Archive for November 30th, 2008

By the end of November, the Battle of Guadalcanal was beginning to turn in favor of the U.S. Marines fighting there.  While they were matched by their Japanese counterparts in terms of tenacity and fighting spirit, the Japanese soldier was now being plagued by a bigger problem…hunger.  Due to constant harrassment from both the U.S. air squadrons stationed on Guadalcanal and the U.S. Navy, the Japanese were having a very difficult time getting supplies to their troops.  This led to malnutrition, weakness, sickness, and the inability to fight.

But still the Japanese leadership persisted in trying to feed and re-arm its soldiers.  The evening of November 30, 1942 saw just such an attempt.  Using 8 destroyers (they were fast and agile, making them less of a target), Admiral Raizo Tanaka loaded up with supplies and headed south.  But the U.S. Navy got wind of the convoy and set off to intercept.  And this time, the U.S. Navy got to be the “Goliath“, as its 4 heavy cruisers, a light cruiser, and some destroyers presented Admiral Tanaka with a huge gap in firepower.

The two forces engaged off Tassafaronga Point during November 30th’s final hour and, as we have seen before, “Goliath” got whipped by “David”.  One heavy cruiser, the USS Northampton (shown above), was sunk, and 3 other cruisers were heavily damaged.  The Japanese lost a single destroyer.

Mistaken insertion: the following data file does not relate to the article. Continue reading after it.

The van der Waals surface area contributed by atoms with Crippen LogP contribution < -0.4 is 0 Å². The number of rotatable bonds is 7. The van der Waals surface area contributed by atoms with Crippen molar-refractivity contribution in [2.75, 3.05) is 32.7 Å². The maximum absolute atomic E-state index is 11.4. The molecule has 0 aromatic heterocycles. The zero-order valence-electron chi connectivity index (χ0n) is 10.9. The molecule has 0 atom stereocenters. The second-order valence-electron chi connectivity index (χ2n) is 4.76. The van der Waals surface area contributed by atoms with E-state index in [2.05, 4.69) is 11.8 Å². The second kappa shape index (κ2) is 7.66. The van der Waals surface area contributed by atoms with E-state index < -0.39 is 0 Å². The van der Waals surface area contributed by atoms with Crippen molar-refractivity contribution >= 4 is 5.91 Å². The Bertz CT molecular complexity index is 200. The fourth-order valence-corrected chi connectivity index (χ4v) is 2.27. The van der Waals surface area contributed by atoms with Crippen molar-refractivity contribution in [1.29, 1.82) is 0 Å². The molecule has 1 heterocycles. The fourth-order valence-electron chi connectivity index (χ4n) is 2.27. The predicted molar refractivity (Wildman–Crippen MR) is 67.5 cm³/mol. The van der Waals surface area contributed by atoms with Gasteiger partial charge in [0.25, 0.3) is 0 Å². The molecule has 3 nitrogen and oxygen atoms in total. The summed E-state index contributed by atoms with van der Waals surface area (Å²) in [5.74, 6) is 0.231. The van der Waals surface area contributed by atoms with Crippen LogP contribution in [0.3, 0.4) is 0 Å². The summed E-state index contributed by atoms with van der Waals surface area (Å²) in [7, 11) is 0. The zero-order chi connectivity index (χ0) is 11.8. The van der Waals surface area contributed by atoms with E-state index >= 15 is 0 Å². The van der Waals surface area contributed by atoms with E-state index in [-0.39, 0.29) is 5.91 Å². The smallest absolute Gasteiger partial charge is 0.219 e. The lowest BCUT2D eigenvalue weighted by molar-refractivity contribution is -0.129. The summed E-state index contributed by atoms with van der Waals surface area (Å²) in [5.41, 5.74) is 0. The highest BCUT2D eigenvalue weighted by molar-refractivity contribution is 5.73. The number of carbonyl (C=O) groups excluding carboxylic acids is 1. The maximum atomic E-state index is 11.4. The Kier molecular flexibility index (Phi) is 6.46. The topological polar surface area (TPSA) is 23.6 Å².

So what caused such a mismatch on paper to go so wrong for the U.S. Navy?  There are a couple reasons.  First, a moonless night meant ships were harder to see.  Second, the Japanese were very close to Guadalcanal, making it even harder to pick out the ships in the dark, either visually or on their primitive radars.  But the biggest reason comprises just four-words…the Long Lance Torpedo.

The Type 93 torpedo was, quite simply, the best torpedo used in World War II.  Compared to its U.S. equivalent (the Mark XV), the Type 93 had nearly 3 times the range (hence the name “Long Lance“), was significantly faster, and packed a 25% larger warhead.  Furthermore, the U.S. torpedoes had a maddening failure rate (they exploded early, they failed to explode on contact, or tracked erratically), a “feature” not seen in the Long Lance.  This torpedo packed a devastating punch and all Japanese destroyers and cruisers carried them.

At first contact with the Americans, Tanaka’s destroyers launched a massive spread of Long Lances with terrific effect…for them.  The U.S. Navy, again bloodied and battered, was forced to leave the scene.  But their intervention had succeeded, at high cost, in preventing Tanaka from landing supplies on Guadalcanal.  The Battle of Tassafaronga Point may have been a battle lost for the Americans, but it was another small step towards winning the war for Guadalcanal.

Recommended Reading: Guadalcanal: Decision at Sea

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